You have two different types of ships that you can purchase: war ships and traders. What I found out historically is the different types of ships were used for different purposes. Traders had bigger capacity but fewer guns versus the war ships that carried military and had more guns. There are 11 different ships — from cutters to ships of the line. Some of these require unlocking at various years during the length of the game.
One thing you’ll discover later in the game is that micromanaging your fleets can be a hassle. Setting up automatic trade routes becomes a function that is simple to implement. This way, you can concentrate on other things &mash; like waging war on your enemies or meeting the goals set by the game. One problem, though, is that these trade routes will only take the main item, and you can flood the market back in London, lowering the profit you will get for selling it.
Fleets can be made up of one to five ships. I recommend that your trading fleets have one or two warships as escorts since they are able to carry more cannons. Don’t mix and match smaller and larger ships, as the slowest ship dictates how fast they will move. Trade ships, such as a brig, can carry enough guns to protect themselves against smaller or equal-strength ships, but compared to a frigate carrying 40 guns, they will be hard-pressed to defend themselves.
Combat on the main screen is a matter of chasing down your opponent and then having the game loading a new area where you’ll actually battle between ships. You can also let the game resolve the battle or slug it out yourself. I prefer battling the opposing ships versus the auto-resolving since East India Company seems to favor the opponent, and you get no experience or gold if you win with the auto-resolve. The area where you’ll be dueling each other is highly detailed with wind gauging, flags streaming in the direction the wind is blowing, sea waves, crews and weather changes as well as day and night scenes.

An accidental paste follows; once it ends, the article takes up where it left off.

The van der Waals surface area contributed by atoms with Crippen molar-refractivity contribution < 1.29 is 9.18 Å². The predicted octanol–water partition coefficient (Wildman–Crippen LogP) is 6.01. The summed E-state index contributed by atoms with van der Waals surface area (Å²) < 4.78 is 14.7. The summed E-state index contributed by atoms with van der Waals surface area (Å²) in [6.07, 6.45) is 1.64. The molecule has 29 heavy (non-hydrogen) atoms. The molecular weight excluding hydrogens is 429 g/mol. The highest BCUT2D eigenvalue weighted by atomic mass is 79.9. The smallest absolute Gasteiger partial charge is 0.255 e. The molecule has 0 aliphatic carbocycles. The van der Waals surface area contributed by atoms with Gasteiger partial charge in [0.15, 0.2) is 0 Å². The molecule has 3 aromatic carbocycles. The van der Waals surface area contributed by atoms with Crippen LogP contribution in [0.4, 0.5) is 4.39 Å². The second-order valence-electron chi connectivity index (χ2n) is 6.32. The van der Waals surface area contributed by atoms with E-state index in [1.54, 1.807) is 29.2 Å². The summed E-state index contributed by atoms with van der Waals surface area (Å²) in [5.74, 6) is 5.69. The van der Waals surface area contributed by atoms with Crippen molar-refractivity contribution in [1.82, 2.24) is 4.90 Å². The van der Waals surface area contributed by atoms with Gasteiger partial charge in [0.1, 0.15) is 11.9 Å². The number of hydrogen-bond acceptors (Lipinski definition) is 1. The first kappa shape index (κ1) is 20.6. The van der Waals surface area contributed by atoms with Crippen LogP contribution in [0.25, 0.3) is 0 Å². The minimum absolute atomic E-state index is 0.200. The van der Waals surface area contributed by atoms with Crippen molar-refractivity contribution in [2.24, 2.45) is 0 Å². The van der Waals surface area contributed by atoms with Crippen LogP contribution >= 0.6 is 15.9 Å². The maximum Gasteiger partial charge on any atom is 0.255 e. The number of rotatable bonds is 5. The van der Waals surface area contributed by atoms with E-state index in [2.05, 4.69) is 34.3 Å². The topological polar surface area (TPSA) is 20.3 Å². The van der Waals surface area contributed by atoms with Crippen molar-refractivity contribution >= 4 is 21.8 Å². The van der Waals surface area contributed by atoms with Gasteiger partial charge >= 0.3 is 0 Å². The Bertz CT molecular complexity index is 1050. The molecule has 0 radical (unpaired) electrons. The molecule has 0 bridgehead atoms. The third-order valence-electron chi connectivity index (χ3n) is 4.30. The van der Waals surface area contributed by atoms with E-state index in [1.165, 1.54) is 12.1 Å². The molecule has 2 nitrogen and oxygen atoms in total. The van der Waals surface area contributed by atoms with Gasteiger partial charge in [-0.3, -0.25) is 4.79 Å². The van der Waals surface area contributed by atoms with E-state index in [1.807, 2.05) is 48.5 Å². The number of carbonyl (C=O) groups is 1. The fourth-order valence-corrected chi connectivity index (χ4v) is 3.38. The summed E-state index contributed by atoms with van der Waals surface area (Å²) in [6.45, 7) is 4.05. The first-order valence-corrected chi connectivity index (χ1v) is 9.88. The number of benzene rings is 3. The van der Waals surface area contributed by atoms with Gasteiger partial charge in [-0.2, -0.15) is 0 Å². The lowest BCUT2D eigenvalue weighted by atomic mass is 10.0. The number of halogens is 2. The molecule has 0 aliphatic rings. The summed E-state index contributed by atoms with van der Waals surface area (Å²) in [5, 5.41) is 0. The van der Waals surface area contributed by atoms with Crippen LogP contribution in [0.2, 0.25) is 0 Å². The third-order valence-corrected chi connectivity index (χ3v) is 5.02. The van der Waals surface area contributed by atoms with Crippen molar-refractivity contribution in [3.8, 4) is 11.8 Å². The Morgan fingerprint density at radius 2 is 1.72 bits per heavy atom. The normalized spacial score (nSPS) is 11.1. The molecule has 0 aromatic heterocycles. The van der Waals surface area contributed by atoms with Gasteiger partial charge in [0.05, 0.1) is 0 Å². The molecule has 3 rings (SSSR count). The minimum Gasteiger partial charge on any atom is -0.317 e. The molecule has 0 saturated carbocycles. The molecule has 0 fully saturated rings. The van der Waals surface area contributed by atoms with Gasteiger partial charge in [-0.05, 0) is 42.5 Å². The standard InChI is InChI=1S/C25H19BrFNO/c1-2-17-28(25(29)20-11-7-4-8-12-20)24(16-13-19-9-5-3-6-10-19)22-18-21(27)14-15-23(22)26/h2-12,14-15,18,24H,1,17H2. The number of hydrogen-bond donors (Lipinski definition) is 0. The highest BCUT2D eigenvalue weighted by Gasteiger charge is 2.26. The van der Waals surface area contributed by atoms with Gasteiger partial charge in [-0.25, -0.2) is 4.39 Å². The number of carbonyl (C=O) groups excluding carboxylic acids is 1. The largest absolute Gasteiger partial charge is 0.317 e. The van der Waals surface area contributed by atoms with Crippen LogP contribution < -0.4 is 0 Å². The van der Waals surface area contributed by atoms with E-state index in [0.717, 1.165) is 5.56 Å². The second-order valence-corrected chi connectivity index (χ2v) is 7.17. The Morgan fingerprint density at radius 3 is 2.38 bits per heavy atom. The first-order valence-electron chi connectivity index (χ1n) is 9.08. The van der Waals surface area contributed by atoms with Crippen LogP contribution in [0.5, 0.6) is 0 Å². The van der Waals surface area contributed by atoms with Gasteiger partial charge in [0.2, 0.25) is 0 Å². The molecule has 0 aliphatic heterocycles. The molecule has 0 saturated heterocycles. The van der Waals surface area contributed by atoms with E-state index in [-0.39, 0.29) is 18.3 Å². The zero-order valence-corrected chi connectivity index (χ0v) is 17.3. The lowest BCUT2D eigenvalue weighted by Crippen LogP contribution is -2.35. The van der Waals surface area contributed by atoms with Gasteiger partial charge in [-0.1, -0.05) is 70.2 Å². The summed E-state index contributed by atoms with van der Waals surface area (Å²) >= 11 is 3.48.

There are two different types of scenes: islands and the open sea. I prefer the open sea since tactical maneuvering is easier. One thing I have noticed is that in island combat, the AI dumbs down by running the opposing ships into the islands, causing them to sink before the actual battle begins. You have to be careful as well, as I accidently maneuvered two of my ships into each other and caused hull damage. At times, your ships will fire on farther targets compared to the closer targets. The captains who man the flagships have various active and passive skills, which you select as they gain levels. The passive skills usually reflect on the whole fleet, but the active skills just involve the flagship.